The pre-paid Terriers Funeral Plan from Avalon means the club’s supporters can make their funeral a celebration of their life as a Huddersfield Town fan.
Costing £4,195, fans will receive from the plan:
a coffin in Huddersfield Town colours and Club Crest or traditional quality veneered coffin with home shirt and name printed on the back;
a blue and white floral football bouquet with condolence card from Huddersfield Town;
the club song, Smile Awhile, played at the funeral service;
free hire of the Radcliffe Suite function room at the PPG Canalside sports complex for the wake (catering not included);
ashes scattered around the pitch at the club’s John Smith’s Stadium;
announcement at a Huddersfield Town home game and mention in the match day programme;
funeral director services required to conduct the funeral.
Speaking of the new initiative, Sean Jarvis, commercial director at Huddersfield Town, said: 'While many funerals remain quite traditional, some are increasingly becoming a celebration of life, and that includes sporting interests, and we are often asked if people can use our branding in one form or another. It's still a bit of a taboo subject but there's no reason why that should be. The only certain things in life are death and taxes and the sooner we start planning the better. Our commercial deal means the club receives a benefit from plans sold so even when Town fans pass on they can leave a small legacy to the club.’
Paul Wilson, head of business development at Avalon, said: ‘It’s not uncommon for a person’s love of their football club to feature at their funeral, and many clubs are happy to scatter a supporter’s ashes on or close to their pitch. With the Terriers Funeral Plan, however, we’ve created the UK’s first fully themed funeral service celebrating the life of a fan. With this innovative new plan, we’re giving people the opportunity to combine the love of their team with the benefits of a pre-paid funeral.’
To launch the Terriers Funeral Plan, Avalon and Huddersfield Town have released a YouTube video featuring Bill Shankly’s famous quote, ‘Football isn’t a matter of life and death – it’s more important than that.’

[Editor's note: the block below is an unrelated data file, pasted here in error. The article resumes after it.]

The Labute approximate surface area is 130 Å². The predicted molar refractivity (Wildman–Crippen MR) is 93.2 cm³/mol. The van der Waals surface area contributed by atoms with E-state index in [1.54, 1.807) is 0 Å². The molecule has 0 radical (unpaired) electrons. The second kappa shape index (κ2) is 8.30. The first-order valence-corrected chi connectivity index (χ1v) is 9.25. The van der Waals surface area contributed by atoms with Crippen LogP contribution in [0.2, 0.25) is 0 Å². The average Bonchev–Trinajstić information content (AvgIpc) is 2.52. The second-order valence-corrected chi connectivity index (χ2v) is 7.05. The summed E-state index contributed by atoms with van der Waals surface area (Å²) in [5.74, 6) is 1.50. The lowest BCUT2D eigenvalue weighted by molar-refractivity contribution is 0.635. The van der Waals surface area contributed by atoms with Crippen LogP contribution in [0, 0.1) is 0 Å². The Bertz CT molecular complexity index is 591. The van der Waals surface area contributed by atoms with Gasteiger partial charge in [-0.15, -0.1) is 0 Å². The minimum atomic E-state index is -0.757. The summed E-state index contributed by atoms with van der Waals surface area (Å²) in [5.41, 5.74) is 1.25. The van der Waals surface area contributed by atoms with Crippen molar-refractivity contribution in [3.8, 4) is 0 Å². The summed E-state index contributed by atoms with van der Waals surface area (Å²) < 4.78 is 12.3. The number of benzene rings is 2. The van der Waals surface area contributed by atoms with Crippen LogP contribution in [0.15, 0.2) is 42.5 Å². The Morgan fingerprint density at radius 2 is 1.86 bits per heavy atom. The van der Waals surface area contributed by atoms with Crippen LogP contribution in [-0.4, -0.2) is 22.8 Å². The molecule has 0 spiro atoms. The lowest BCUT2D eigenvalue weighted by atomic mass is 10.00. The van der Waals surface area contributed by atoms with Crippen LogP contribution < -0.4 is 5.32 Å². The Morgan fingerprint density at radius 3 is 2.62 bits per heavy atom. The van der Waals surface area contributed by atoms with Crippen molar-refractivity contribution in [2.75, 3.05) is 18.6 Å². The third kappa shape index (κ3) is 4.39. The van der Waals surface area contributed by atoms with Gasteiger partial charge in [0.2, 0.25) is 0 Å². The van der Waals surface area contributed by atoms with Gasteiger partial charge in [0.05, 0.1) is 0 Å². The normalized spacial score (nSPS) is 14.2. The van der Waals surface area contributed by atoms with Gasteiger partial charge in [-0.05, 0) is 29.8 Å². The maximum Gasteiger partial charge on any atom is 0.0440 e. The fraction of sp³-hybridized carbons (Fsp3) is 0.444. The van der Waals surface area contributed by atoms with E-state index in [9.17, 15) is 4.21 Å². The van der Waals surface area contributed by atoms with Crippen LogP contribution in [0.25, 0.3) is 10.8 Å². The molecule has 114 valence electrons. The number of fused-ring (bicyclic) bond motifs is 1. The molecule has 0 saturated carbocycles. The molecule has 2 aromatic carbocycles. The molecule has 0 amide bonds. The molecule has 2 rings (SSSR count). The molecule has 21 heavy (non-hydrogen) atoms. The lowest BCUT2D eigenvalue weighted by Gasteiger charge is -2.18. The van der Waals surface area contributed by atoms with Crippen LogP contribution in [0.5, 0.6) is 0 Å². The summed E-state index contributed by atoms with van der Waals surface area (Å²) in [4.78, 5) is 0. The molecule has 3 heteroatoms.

Avalon protects customers from rising funeral costs and their loved ones from the worry of arranging a funeral when the time comes. Avalon funeral plans are also available in Spain, Portugal, Tenerife, Cyprus, Malta and Turkey.
For further information or to receive the full Terriers Funeral Plan brochure, visit www.terriersfuneralplan.co.uk or call Avalon on 0330 333 6318.
The Basel Committee on Banking Supervision has issued a consultative document called 'Identification and measurement of step-in risk'.
Step-in risk refers to the risk that a bank will provide financial support to an entity beyond, or in the absence of, its contractual obligations, should the entity experience financial stress (which sounds an awful lot like the contingent liabilities arising from guarantees and indemnities that featured on bank balance sheets when I was a wannabe international banker in late 1979).
The proposals would form the basis of an approach for identifying, assessing and addressing step-in risk potentially embedded in banks’ relationships with shadow banking entities (although without limiting the proposals to specific entities).
The Committee welcomes comments from the public by March 17.
European buy-side traders and portfolio managers believe MiFID II provisions could increase trade execution costs in cash equity trading and reduce market liquidity - particularly in small cap stocks - according to a new report from Greenwich Associates, European Equity Trading and the Consequences of Regulation.
MUFG Investor Services, the global asset servicing arm of Mitsubishi UFJ Financial Group, says it has now gained all regulatory approvals for its acquisition of UBS Asset Management’s Alternative Fund Services (AFS) business and the acquisition has closed.
A revision in Japan’s gross domestic product (GDP) data last week tallies with Coutts' own positive ‘top down’ view on Japanese equities, highlighted in its Investment Outlook 2016, which was released last week, says Alan Higgins, chief investment officer, Coutts UK.